As in the past, Queen contestants must be a high school senior and a resident of Middlesex County. Each Queen contestant selects a girl in the first grade to compete as her Little Miss Spat. (A “spat” is a baby oyster.) The Little Miss Spat finalists are selected independently of the Queen and are judged based on their participation at an ice cream social, a judges’ interview, overall participation, and written response to a question, which they also illustrate.

The judges are not residents of Middlesex County.

Allison Payne
Oyster Festival Queen contestant Allison Payne and her Little Miss Spat contestant Mason Welsh teamed up to do their part in the fight against cancer. Each have lost loved ones to this terrible disease and believe that every contribution, no matter how large or small, plays an important part in saving lives.

Payne wrote a children’s book titled “Hope—a story of love and support.” The book outlines Payne’s experience with her own grandmother’s battle with ovarian cancer. “This was a very difficult time for me and my entire family,” she said. “My brother, cousins and I struggled with not understanding about this sickness, so I wanted to help children cope and explain what they can do when someone they love has cancer.” Welsh helped to illustrate the book.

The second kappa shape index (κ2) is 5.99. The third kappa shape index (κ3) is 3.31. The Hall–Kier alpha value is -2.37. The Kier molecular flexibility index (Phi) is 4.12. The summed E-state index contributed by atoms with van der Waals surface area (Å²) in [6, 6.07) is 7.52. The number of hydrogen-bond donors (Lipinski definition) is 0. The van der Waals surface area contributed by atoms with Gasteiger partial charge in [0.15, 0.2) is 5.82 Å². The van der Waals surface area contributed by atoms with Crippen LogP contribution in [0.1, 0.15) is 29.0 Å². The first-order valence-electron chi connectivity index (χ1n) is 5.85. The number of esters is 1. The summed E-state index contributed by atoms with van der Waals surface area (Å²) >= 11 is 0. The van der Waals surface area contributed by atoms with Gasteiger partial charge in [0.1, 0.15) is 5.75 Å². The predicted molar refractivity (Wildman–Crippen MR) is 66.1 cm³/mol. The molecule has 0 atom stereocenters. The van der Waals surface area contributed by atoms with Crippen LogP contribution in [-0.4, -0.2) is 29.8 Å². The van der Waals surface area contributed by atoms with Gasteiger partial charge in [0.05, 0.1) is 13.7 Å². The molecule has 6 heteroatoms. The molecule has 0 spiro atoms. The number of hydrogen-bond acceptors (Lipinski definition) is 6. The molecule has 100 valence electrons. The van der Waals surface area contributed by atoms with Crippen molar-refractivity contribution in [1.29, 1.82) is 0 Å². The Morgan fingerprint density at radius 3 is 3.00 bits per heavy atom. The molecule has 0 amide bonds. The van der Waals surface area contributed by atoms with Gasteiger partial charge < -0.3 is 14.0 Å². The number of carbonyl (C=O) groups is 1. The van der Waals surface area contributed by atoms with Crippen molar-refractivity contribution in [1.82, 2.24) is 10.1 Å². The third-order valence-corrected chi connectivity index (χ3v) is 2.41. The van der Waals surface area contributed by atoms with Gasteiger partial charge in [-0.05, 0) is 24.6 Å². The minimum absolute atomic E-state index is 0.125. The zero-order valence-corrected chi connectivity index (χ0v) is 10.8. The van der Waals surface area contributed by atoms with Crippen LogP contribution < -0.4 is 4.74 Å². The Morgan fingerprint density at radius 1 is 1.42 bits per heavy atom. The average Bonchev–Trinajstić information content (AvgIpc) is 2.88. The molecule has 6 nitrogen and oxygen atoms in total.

Payne and Welsh visited local church groups and the Middlesex YMCA summer camp to share their story and shared books throughout the county. “Hope” is currently displayed in both the Urbanna and Deltaville libraries and is in the library at MCV Hospital. Payne also delivered books to Riverside Walter Reed Cancer Center and Rappahannock General Hospital Cancer Center for families beginning their own battle.

While being mentored by jewelry artist Peper Heunemann of Pieces of Peper, Payne also designed a piece of sterling silver jewelry she called “A Piece of Hope.” Each is a handcrafted original by Payne. “Making each one was a delicate process, much like each person’s own unique battle with cancer,” she said. “I wear mine close to my heart in memory of my own Mamaw. This pendant reminds me of the never-ending circle of love and support we all have for those battling this devastating disease.”